With Intel’s new chipset and 4th generation processors almost upon us, you’ll find the eTeknix team working doubly hard to bring you the latest and greatest content before and during the launch, but this comes with its hiccups to say the least. With a constant new set of BIOS updates being handed to us almost daily, we are vigorously testing away, and trying to tease our readers with some visuals at the same time which is where we see ourselves today.
We wanted to show our readers a bit of an insight into some of the boards that we’re getting a chance to work with, and to talk about their features and aesthetics, while not breaking Intel NDA and getting the whip for being naughty. This is why we have a huge set of previews being released over the next coming days, showing you exactly that, while focussing mainly on the design and style among some features that are non-Intel related.
Next up in the preview arena we find the Gigabyte G1.Sniper M5; a micro-ATX form factor motherboard which is set to pack a punch, like its predecessor did with the Z77 chipset. For those not wanting to skimp all out on the fully-fledged G1.Sniper 5, a micro-ATX board has been developed to give users the power and features of a true gaming board branded under the G1-Skiller series, without losing out on any of the beneficial traits that we expect within this range.
Following on from the G1.Sniper M3, we find the M5 keeping with the colour scheme and design of the Sniper range with a black PCB and green accented components ranging from the DIMM slots to the PCI-Express lanes, even to the heatsinks.Design wise, we see the same branding being used and from attending a MSI event in London, MSI plan to release more models within the MPOWER range, offering different price points depending on the users needs.
For a small form factor board, the M5 certainly isn’t lacking cooling potential with two heatsinks around the CPU socket area, providing sufficient cooling to those wishing to push the boundaries of the new 4th generation processors from Intel.
A small, low-profile heatsink covers over the new Intel chipset, while still allowing larger PCI-Express expansion cards room within your system. The G1-Killer branding is present here, showing you that this board means business.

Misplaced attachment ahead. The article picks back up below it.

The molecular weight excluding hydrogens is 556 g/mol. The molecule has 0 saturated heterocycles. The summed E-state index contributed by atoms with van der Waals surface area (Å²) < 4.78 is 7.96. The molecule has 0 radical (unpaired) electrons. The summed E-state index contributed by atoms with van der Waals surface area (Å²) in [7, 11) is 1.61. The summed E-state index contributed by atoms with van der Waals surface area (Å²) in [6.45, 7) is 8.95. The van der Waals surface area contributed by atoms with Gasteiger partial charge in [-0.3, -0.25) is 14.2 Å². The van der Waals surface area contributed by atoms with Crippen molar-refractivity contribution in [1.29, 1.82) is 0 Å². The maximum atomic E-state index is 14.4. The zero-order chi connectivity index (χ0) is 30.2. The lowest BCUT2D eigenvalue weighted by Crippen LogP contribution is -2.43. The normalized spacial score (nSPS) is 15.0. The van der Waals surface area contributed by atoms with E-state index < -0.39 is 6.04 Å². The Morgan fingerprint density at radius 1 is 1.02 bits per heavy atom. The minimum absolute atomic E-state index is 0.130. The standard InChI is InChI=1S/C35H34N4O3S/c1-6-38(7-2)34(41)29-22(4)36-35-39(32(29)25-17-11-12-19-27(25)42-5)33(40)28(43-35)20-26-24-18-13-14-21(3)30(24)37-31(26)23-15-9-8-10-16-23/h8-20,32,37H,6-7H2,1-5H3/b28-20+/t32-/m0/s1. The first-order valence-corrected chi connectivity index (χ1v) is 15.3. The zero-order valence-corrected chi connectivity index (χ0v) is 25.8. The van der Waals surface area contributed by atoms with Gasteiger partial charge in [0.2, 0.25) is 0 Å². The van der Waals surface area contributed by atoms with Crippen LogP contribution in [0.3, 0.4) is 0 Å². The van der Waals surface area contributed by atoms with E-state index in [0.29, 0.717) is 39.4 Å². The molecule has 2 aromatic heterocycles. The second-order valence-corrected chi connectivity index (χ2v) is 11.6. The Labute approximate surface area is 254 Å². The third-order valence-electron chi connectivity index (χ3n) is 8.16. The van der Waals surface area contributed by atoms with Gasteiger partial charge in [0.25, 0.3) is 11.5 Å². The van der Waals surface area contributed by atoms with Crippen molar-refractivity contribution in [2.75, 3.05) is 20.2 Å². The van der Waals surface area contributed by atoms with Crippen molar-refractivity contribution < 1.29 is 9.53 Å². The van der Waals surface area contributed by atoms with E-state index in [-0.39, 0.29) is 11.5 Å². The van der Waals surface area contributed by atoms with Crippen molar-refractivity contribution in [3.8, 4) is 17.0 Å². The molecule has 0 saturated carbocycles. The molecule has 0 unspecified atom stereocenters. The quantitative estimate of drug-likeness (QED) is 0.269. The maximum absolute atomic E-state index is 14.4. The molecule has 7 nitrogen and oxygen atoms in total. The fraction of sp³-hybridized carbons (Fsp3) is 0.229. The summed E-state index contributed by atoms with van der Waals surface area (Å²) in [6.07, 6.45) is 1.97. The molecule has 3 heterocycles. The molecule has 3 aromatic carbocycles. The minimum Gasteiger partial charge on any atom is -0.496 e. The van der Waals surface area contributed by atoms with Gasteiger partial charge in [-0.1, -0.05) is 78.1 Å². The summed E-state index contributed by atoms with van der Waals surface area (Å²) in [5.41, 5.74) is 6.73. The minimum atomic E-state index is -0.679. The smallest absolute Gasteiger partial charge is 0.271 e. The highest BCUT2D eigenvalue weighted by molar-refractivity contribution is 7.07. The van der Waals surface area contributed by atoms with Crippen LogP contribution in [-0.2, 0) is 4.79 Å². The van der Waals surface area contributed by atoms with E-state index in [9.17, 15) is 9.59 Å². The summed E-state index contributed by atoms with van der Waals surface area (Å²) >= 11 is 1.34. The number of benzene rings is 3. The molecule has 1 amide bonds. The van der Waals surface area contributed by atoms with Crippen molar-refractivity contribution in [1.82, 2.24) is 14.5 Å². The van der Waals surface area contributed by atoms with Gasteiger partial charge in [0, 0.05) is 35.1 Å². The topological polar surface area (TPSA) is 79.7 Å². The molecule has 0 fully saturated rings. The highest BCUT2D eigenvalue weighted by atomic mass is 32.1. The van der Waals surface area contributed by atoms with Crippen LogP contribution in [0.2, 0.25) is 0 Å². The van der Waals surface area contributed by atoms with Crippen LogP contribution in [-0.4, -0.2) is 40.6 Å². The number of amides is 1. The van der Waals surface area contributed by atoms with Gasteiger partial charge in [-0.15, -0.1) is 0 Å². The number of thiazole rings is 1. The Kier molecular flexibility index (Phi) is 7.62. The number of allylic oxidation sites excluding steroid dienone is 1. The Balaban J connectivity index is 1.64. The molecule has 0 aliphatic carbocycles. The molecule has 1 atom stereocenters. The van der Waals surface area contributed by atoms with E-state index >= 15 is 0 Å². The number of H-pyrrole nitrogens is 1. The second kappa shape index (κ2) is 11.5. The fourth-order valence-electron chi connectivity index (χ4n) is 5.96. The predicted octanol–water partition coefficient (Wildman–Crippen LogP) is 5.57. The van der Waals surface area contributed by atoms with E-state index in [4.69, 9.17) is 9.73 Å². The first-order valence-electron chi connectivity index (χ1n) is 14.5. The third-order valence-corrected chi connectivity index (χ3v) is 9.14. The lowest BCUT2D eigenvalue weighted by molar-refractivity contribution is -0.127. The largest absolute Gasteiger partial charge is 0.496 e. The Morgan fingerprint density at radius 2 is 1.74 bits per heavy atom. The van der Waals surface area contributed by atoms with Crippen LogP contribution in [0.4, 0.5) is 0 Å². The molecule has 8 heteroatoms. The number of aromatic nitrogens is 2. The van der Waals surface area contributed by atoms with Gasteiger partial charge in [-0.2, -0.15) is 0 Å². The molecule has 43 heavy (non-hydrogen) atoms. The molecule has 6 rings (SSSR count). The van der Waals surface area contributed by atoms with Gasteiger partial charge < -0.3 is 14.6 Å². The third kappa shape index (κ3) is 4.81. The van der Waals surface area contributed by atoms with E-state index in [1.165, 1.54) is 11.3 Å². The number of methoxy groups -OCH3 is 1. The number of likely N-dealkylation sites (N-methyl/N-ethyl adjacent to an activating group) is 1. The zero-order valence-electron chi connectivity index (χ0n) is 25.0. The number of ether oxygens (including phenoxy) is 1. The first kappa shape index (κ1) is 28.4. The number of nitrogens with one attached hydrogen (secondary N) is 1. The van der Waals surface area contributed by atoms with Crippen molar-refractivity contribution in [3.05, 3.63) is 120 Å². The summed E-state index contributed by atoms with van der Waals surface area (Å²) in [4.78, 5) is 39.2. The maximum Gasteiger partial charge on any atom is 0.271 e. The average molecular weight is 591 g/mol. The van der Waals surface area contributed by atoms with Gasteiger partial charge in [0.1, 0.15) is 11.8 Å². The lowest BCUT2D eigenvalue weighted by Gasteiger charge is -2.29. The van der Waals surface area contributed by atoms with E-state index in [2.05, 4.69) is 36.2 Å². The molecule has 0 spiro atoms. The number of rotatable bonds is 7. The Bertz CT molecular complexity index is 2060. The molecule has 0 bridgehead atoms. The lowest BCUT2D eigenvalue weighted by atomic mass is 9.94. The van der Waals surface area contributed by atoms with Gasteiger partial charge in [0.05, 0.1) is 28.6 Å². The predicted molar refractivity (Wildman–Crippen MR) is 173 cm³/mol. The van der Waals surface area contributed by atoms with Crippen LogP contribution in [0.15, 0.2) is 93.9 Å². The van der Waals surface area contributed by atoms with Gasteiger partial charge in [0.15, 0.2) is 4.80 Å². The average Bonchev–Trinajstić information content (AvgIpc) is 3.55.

For those wanting a full look around the board, checking out its design and feature list, we have produced a video preview just for you, where we take a close look at the board in a lot more detail, while trying not to give anything away in terms of benchmarks and performance.
I’ve always liked the G1-Killer range of boards, though never were a big fan of the bullets and other similar design ploys, but Gigabyte have clearly cleaned up their act and have gone down a more serious route with the G1.Sniper M5 and have opted for a simple yet effective design and have still managed to chuck on a load of features despite its micro-ATX form factor.
Now smaller components seem to be getting a lot of hype lately especially with small form factor chassis being released to the market like the BitFenix Prodigy among others, which opens up a huge pathway for mini-ITX and Micro-ATX boards, which finds the likes of Gigabyte producing more products for these markets, which is where we find the M5 suitably placed. The thing I honestly love from a personal point of view is that they still manage to include key features that we’re all used to such as improved audio, three PCI-Express x16 lanes, and overclocking technology that is generally found on higher-spec full ATX form factor products.
In summary, this is one of the boards that I’m most excited about, and that’s purely down to previous experience with the G1.Sniper M3 that seemed to keep wanting to push in terms of performance and overclockability and had no flaws whatsoever, while still maintaining a small footprint with thanks to its form factor. From a design point of view, the M5 is a personal favourite of mine and with a shiny green watercooling kit, we think modders are going to love the colour scheme and the form factor will allow for some really cool looking systems, so all we have to wait on now is to see if the performance matches this high quality of design that we’ve seen today.